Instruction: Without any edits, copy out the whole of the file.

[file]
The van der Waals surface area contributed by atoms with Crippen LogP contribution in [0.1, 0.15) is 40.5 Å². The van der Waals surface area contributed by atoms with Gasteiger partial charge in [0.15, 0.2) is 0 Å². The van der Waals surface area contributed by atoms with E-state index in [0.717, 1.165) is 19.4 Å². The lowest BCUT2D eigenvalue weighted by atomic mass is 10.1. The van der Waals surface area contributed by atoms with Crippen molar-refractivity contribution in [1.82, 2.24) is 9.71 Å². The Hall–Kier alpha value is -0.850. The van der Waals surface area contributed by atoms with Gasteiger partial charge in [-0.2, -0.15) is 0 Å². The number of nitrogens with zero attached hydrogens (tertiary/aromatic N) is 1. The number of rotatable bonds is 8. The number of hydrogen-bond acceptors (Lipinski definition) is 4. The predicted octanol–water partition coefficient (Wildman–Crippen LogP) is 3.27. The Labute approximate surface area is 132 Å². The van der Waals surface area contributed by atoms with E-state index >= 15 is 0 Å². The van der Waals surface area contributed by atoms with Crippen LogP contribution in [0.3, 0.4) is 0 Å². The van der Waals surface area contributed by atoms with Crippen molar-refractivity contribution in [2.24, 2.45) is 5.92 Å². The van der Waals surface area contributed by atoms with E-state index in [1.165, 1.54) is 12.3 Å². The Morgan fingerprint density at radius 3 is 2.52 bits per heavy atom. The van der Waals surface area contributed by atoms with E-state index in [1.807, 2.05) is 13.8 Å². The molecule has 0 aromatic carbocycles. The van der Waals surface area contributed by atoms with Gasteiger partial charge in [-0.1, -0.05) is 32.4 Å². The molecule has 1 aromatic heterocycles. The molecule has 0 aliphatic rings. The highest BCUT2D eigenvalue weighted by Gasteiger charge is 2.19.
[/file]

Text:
The van der Waals surface area contributed by atoms with Crippen LogP contribution in [0.1, 0.15) is 40.5 Å². The van der Waals surface area contributed by atoms with Gasteiger partial charge in [0.15, 0.2) is 0 Å². The van der Waals surface area contributed by atoms with E-state index in [0.717, 1.165) is 19.4 Å². The lowest BCUT2D eigenvalue weighted by atomic mass is 10.1. The van der Waals surface area contributed by atoms with Crippen molar-refractivity contribution in [1.82, 2.24) is 9.71 Å². The Hall–Kier alpha value is -0.850. The van der Waals surface area contributed by atoms with Gasteiger partial charge in [-0.2, -0.15) is 0 Å². The number of nitrogens with zero attached hydrogens (tertiary/aromatic N) is 1. The number of rotatable bonds is 8. The number of hydrogen-bond acceptors (Lipinski definition) is 4. The predicted octanol–water partition coefficient (Wildman–Crippen LogP) is 3.27. The Labute approximate surface area is 132 Å². The van der Waals surface area contributed by atoms with E-state index >= 15 is 0 Å². The van der Waals surface area contributed by atoms with Crippen LogP contribution in [0.3, 0.4) is 0 Å². The van der Waals surface area contributed by atoms with Crippen molar-refractivity contribution in [2.24, 2.45) is 5.92 Å². The van der Waals surface area contributed by atoms with E-state index in [1.165, 1.54) is 12.3 Å². The Morgan fingerprint density at radius 3 is 2.52 bits per heavy atom. The van der Waals surface area contributed by atoms with E-state index in [1.807, 2.05) is 13.8 Å². The molecule has 0 aromatic carbocycles. The van der Waals surface area contributed by atoms with Gasteiger partial charge in [-0.1, -0.05) is 32.4 Å². The molecule has 1 aromatic heterocycles. The molecule has 0 aliphatic rings. The highest BCUT2D eigenvalue weighted by Gasteiger charge is 2.19.